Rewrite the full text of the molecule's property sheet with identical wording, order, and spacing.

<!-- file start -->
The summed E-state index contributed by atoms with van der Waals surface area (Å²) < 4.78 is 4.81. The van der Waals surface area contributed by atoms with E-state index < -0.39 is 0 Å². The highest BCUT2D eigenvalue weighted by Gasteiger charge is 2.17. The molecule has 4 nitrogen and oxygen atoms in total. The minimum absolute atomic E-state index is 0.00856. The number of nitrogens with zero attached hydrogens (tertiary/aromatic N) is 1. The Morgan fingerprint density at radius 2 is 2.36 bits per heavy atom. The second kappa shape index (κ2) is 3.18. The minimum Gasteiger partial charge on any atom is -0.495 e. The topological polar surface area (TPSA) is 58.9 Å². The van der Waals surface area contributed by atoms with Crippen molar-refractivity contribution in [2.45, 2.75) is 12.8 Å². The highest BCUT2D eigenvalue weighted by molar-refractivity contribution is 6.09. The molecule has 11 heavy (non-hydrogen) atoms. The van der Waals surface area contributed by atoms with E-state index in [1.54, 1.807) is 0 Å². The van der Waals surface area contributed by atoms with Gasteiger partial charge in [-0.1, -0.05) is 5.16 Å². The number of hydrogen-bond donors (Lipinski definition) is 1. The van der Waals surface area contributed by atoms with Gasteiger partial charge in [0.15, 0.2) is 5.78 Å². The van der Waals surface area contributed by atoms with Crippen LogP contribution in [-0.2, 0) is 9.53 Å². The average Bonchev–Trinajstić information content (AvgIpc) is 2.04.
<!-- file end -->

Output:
The summed E-state index contributed by atoms with van der Waals surface area (Å²) < 4.78 is 4.81. The van der Waals surface area contributed by atoms with E-state index < -0.39 is 0 Å². The highest BCUT2D eigenvalue weighted by Gasteiger charge is 2.17. The molecule has 4 nitrogen and oxygen atoms in total. The minimum absolute atomic E-state index is 0.00856. The number of nitrogens with zero attached hydrogens (tertiary/aromatic N) is 1. The Morgan fingerprint density at radius 2 is 2.36 bits per heavy atom. The second kappa shape index (κ2) is 3.18. The minimum Gasteiger partial charge on any atom is -0.495 e. The topological polar surface area (TPSA) is 58.9 Å². The van der Waals surface area contributed by atoms with Crippen molar-refractivity contribution in [2.45, 2.75) is 12.8 Å². The highest BCUT2D eigenvalue weighted by molar-refractivity contribution is 6.09. The molecule has 11 heavy (non-hydrogen) atoms. The van der Waals surface area contributed by atoms with E-state index in [1.54, 1.807) is 0 Å². The van der Waals surface area contributed by atoms with Gasteiger partial charge in [-0.1, -0.05) is 5.16 Å². The number of hydrogen-bond donors (Lipinski definition) is 1. The van der Waals surface area contributed by atoms with Gasteiger partial charge in [0.15, 0.2) is 5.78 Å². The van der Waals surface area contributed by atoms with Crippen LogP contribution in [-0.2, 0) is 9.53 Å². The average Bonchev–Trinajstić information content (AvgIpc) is 2.04.